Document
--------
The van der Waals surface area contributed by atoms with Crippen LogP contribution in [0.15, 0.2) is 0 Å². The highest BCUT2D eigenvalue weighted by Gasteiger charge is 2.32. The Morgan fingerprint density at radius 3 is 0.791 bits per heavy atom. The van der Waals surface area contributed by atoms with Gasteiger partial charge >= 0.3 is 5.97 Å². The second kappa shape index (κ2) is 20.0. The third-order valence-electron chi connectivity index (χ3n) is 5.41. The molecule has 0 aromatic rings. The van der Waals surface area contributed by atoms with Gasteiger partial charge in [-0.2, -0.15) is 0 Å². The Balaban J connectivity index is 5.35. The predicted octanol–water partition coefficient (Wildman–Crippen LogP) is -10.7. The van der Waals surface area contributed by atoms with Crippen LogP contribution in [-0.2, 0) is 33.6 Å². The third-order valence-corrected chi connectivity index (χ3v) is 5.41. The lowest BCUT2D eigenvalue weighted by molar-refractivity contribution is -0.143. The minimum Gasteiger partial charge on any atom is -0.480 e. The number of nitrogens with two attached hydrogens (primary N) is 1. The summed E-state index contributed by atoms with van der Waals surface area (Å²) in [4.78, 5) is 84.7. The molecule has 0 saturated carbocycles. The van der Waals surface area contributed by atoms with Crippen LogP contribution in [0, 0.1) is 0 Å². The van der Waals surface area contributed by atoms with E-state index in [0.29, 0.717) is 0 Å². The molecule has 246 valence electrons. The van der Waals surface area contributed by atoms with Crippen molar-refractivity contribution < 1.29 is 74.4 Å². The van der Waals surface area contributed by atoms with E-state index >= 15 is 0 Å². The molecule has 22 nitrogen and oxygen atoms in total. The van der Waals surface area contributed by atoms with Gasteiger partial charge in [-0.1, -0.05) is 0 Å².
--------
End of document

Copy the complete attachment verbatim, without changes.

The van der Waals surface area contributed by atoms with Crippen LogP contribution in [0.15, 0.2) is 0 Å². The highest BCUT2D eigenvalue weighted by Gasteiger charge is 2.32. The Morgan fingerprint density at radius 3 is 0.791 bits per heavy atom. The van der Waals surface area contributed by atoms with Gasteiger partial charge >= 0.3 is 5.97 Å². The second kappa shape index (κ2) is 20.0. The third-order valence-electron chi connectivity index (χ3n) is 5.41. The molecule has 0 aromatic rings. The van der Waals surface area contributed by atoms with Gasteiger partial charge in [-0.2, -0.15) is 0 Å². The Balaban J connectivity index is 5.35. The predicted octanol–water partition coefficient (Wildman–Crippen LogP) is -10.7. The van der Waals surface area contributed by atoms with Crippen LogP contribution in [-0.2, 0) is 33.6 Å². The third-order valence-corrected chi connectivity index (χ3v) is 5.41. The lowest BCUT2D eigenvalue weighted by molar-refractivity contribution is -0.143. The minimum Gasteiger partial charge on any atom is -0.480 e. The number of nitrogens with two attached hydrogens (primary N) is 1. The summed E-state index contributed by atoms with van der Waals surface area (Å²) in [4.78, 5) is 84.7. The molecule has 0 saturated carbocycles. The van der Waals surface area contributed by atoms with Crippen LogP contribution in [0, 0.1) is 0 Å². The van der Waals surface area contributed by atoms with E-state index in [0.29, 0.717) is 0 Å². The molecule has 246 valence electrons. The van der Waals surface area contributed by atoms with Crippen molar-refractivity contribution < 1.29 is 74.4 Å². The van der Waals surface area contributed by atoms with E-state index >= 15 is 0 Å². The molecule has 22 nitrogen and oxygen atoms in total. The van der Waals surface area contributed by atoms with Gasteiger partial charge in [-0.1, -0.05) is 0 Å².